A few weeks ago my sister alerted me to an inadvertently hilarious detergent ad that
ran during Mad Men. It popped up again the other night, and thanks to the narration's awkward grammar it's still danged funny. You'll find the relevant lines in the first comment on this post in case you don't catch them or can't play the video.
I highly recommend the UK production In the Loop, especially if you enjoy gleefully cynical inside-politics satire.
Honestly, I'm afraid of how little exaggeration there may be in this fictional tale of
the run-up to a war in the Middle East based on flimsy — if not fabricated — evidence produced by factions in the US and British governments. But it's less an indictment of hawkish politicians per se or some would-be film à clef about the Bush Administration than it is an all-too-believable comedic gloss on how any perspective can be spun and sold through power, determination, technology, and the right people saying the right kind of thing amidst the 24/7 news machine.
I saw the, um, original repeat of Glee's first episode the other day and wish I'd been able to post a review before the encore encore tonight. Was it music to my ears? Not entirely, but I'm rooting for it.
Uneven but interesting, that pilot is certainly worth sampling before the series
finally continues next Wednesday, Sept. 9th, at 9 p.m. ET. It was previewed last spring — in prime real estate after American Idol — even though the show's actual debut was always scheduled for this fall. Fox must have felt it had an offbeat winner and hoped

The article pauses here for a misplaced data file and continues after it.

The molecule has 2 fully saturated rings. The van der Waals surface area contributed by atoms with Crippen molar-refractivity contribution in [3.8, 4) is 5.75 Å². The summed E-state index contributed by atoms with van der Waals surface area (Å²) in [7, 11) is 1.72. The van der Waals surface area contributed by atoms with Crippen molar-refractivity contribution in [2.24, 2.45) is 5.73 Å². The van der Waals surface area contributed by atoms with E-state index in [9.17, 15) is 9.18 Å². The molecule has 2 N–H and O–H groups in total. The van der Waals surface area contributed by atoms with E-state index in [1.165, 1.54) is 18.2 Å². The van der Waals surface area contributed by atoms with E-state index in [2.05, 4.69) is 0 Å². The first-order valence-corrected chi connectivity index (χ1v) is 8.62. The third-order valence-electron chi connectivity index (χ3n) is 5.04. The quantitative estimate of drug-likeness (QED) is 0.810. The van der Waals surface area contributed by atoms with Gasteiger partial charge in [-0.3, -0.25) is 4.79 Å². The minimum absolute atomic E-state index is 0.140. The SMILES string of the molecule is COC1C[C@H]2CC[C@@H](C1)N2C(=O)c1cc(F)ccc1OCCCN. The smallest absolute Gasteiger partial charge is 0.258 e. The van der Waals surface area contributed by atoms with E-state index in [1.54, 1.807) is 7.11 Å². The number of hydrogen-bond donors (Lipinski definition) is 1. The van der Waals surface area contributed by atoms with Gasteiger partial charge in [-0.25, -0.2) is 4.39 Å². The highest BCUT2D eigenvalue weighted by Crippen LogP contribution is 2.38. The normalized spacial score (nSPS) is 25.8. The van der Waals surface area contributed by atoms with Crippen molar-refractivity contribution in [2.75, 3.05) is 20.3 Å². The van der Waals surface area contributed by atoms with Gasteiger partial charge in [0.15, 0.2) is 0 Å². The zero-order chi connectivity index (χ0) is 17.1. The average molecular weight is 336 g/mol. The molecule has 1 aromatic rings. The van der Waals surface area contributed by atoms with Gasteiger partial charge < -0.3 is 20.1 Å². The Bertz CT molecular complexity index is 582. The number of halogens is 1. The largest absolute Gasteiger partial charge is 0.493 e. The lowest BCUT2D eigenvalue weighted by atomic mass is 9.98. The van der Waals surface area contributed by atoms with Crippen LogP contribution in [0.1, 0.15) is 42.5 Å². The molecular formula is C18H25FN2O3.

to stoke buzz throughout the summer; indeed, reception was generally favorable and songs from the series have been popular downloads on iTunes.
Whether you should check it out depends heavily on your ability to (a) relate to the politics of adolescence, (2) appreciate tautly sung show-tune versions of pop songs from various eras, and (c) accommodate yourself to entertainment presented with and without irony in quick alternation if not simultaneously.
You've probably heard by now that Disney is buying Marvel.
I don't have any insight to share at the moment beyond the fact that most of the jokes — some of them made as much warily as humorously — are just that: jokes. The House of Ideas, as Marvel was once known, won't be "Disneyfied" by The Mouse House. Disney also owns ESPN and Miramax, remember. Which isn't to say there are no ramifications for the entertainment industry.